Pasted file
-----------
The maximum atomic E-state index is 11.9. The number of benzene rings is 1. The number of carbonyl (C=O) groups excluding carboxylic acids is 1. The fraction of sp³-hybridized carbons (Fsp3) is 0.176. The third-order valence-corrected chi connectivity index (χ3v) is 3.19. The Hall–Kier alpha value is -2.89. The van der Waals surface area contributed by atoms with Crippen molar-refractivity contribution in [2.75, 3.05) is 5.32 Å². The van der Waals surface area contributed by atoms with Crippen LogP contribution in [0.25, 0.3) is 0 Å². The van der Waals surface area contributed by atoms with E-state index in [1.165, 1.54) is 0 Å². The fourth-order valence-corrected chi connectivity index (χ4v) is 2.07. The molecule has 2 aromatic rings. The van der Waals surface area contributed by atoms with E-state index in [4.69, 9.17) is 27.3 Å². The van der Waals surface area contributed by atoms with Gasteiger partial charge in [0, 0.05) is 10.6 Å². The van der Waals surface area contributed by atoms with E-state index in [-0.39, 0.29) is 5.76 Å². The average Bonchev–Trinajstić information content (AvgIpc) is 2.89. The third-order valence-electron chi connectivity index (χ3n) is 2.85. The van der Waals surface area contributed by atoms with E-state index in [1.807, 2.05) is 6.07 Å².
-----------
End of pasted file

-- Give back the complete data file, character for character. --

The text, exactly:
The maximum atomic E-state index is 11.9. The number of benzene rings is 1. The number of carbonyl (C=O) groups excluding carboxylic acids is 1. The fraction of sp³-hybridized carbons (Fsp3) is 0.176. The third-order valence-corrected chi connectivity index (χ3v) is 3.19. The Hall–Kier alpha value is -2.89. The van der Waals surface area contributed by atoms with Crippen molar-refractivity contribution in [2.75, 3.05) is 5.32 Å². The van der Waals surface area contributed by atoms with Crippen LogP contribution in [0.25, 0.3) is 0 Å². The van der Waals surface area contributed by atoms with E-state index in [1.165, 1.54) is 0 Å². The fourth-order valence-corrected chi connectivity index (χ4v) is 2.07. The molecule has 2 aromatic rings. The van der Waals surface area contributed by atoms with E-state index in [4.69, 9.17) is 27.3 Å². The van der Waals surface area contributed by atoms with Gasteiger partial charge in [0, 0.05) is 10.6 Å². The van der Waals surface area contributed by atoms with E-state index in [-0.39, 0.29) is 5.76 Å². The average Bonchev–Trinajstić information content (AvgIpc) is 2.89. The third-order valence-electron chi connectivity index (χ3n) is 2.85. The van der Waals surface area contributed by atoms with E-state index in [1.807, 2.05) is 6.07 Å².